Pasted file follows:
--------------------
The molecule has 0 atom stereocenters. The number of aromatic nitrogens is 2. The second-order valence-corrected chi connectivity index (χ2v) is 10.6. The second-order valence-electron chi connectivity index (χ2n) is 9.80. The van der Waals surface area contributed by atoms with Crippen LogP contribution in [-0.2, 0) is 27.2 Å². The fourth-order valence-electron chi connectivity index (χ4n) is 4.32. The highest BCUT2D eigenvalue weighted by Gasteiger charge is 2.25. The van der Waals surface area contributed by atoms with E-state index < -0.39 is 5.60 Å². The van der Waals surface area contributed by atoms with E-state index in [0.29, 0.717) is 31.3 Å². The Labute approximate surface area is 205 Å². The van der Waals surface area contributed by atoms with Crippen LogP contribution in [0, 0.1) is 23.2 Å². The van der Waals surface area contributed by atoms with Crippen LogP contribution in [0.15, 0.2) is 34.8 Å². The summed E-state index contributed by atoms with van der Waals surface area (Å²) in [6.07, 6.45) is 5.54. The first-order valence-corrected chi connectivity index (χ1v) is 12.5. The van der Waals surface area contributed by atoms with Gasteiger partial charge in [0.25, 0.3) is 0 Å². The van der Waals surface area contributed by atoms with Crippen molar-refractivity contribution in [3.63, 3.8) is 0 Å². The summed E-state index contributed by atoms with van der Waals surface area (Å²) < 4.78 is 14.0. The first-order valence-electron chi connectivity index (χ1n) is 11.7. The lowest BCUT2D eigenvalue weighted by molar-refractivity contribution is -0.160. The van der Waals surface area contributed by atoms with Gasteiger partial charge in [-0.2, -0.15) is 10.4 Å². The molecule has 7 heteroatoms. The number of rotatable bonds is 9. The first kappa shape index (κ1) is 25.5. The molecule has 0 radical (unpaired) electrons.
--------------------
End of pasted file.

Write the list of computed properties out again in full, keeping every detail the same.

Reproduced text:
The molecule has 0 atom stereocenters. The number of aromatic nitrogens is 2. The second-order valence-corrected chi connectivity index (χ2v) is 10.6. The second-order valence-electron chi connectivity index (χ2n) is 9.80. The van der Waals surface area contributed by atoms with Crippen LogP contribution in [-0.2, 0) is 27.2 Å². The fourth-order valence-electron chi connectivity index (χ4n) is 4.32. The highest BCUT2D eigenvalue weighted by Gasteiger charge is 2.25. The van der Waals surface area contributed by atoms with E-state index < -0.39 is 5.60 Å². The van der Waals surface area contributed by atoms with E-state index in [0.29, 0.717) is 31.3 Å². The Labute approximate surface area is 205 Å². The van der Waals surface area contributed by atoms with Crippen LogP contribution in [0, 0.1) is 23.2 Å². The van der Waals surface area contributed by atoms with Crippen LogP contribution in [0.15, 0.2) is 34.8 Å². The summed E-state index contributed by atoms with van der Waals surface area (Å²) in [6.07, 6.45) is 5.54. The first-order valence-corrected chi connectivity index (χ1v) is 12.5. The van der Waals surface area contributed by atoms with Gasteiger partial charge in [0.25, 0.3) is 0 Å². The van der Waals surface area contributed by atoms with Crippen molar-refractivity contribution in [3.63, 3.8) is 0 Å². The summed E-state index contributed by atoms with van der Waals surface area (Å²) < 4.78 is 14.0. The first-order valence-electron chi connectivity index (χ1n) is 11.7. The lowest BCUT2D eigenvalue weighted by molar-refractivity contribution is -0.160. The van der Waals surface area contributed by atoms with Gasteiger partial charge in [-0.2, -0.15) is 10.4 Å². The molecule has 7 heteroatoms. The number of rotatable bonds is 9. The first kappa shape index (κ1) is 25.5. The molecule has 0 radical (unpaired) electrons.